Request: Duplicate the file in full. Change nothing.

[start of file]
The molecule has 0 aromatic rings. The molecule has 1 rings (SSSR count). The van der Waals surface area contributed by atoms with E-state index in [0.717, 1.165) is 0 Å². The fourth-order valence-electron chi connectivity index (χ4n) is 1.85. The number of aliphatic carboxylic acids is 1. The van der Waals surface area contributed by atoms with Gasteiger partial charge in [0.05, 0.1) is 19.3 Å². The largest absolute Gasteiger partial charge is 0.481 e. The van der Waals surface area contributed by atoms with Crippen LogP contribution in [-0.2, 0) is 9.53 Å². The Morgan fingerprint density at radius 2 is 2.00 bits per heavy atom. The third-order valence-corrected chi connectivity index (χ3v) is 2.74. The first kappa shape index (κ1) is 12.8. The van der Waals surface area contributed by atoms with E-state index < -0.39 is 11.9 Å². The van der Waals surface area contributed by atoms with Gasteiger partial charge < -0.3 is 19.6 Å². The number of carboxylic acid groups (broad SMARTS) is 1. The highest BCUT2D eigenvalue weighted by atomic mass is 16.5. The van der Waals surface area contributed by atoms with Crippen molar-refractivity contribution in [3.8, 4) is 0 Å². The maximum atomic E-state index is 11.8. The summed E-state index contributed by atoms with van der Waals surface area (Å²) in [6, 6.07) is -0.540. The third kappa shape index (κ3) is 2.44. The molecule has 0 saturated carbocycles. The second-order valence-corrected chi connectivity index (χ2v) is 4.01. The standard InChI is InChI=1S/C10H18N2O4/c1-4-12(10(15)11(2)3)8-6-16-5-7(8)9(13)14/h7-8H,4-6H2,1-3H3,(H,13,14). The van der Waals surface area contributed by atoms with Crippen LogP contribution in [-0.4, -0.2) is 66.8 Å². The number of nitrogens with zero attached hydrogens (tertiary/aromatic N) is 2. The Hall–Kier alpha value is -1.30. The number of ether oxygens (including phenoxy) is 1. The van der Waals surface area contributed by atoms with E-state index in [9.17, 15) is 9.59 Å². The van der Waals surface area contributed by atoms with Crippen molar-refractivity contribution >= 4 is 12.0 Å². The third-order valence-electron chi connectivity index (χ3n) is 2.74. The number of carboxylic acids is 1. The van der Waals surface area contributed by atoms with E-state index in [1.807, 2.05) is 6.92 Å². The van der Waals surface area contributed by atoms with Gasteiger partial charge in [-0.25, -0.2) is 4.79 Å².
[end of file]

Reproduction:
The molecule has 0 aromatic rings. The molecule has 1 rings (SSSR count). The van der Waals surface area contributed by atoms with E-state index in [0.717, 1.165) is 0 Å². The fourth-order valence-electron chi connectivity index (χ4n) is 1.85. The number of aliphatic carboxylic acids is 1. The van der Waals surface area contributed by atoms with Gasteiger partial charge in [0.05, 0.1) is 19.3 Å². The largest absolute Gasteiger partial charge is 0.481 e. The van der Waals surface area contributed by atoms with Crippen LogP contribution in [-0.2, 0) is 9.53 Å². The Morgan fingerprint density at radius 2 is 2.00 bits per heavy atom. The third-order valence-corrected chi connectivity index (χ3v) is 2.74. The first kappa shape index (κ1) is 12.8. The van der Waals surface area contributed by atoms with E-state index < -0.39 is 11.9 Å². The van der Waals surface area contributed by atoms with Gasteiger partial charge < -0.3 is 19.6 Å². The number of carboxylic acid groups (broad SMARTS) is 1. The highest BCUT2D eigenvalue weighted by atomic mass is 16.5. The van der Waals surface area contributed by atoms with Crippen molar-refractivity contribution in [3.8, 4) is 0 Å². The maximum atomic E-state index is 11.8. The summed E-state index contributed by atoms with van der Waals surface area (Å²) in [6, 6.07) is -0.540. The third kappa shape index (κ3) is 2.44. The molecule has 0 saturated carbocycles. The second-order valence-corrected chi connectivity index (χ2v) is 4.01. The standard InChI is InChI=1S/C10H18N2O4/c1-4-12(10(15)11(2)3)8-6-16-5-7(8)9(13)14/h7-8H,4-6H2,1-3H3,(H,13,14). The van der Waals surface area contributed by atoms with Crippen LogP contribution in [-0.4, -0.2) is 66.8 Å². The number of nitrogens with zero attached hydrogens (tertiary/aromatic N) is 2. The Hall–Kier alpha value is -1.30. The number of ether oxygens (including phenoxy) is 1. The van der Waals surface area contributed by atoms with E-state index in [9.17, 15) is 9.59 Å². The van der Waals surface area contributed by atoms with Crippen molar-refractivity contribution >= 4 is 12.0 Å². The third-order valence-electron chi connectivity index (χ3n) is 2.74. The number of carboxylic acids is 1. The van der Waals surface area contributed by atoms with E-state index in [1.807, 2.05) is 6.92 Å². The van der Waals surface area contributed by atoms with Gasteiger partial charge in [-0.25, -0.2) is 4.79 Å².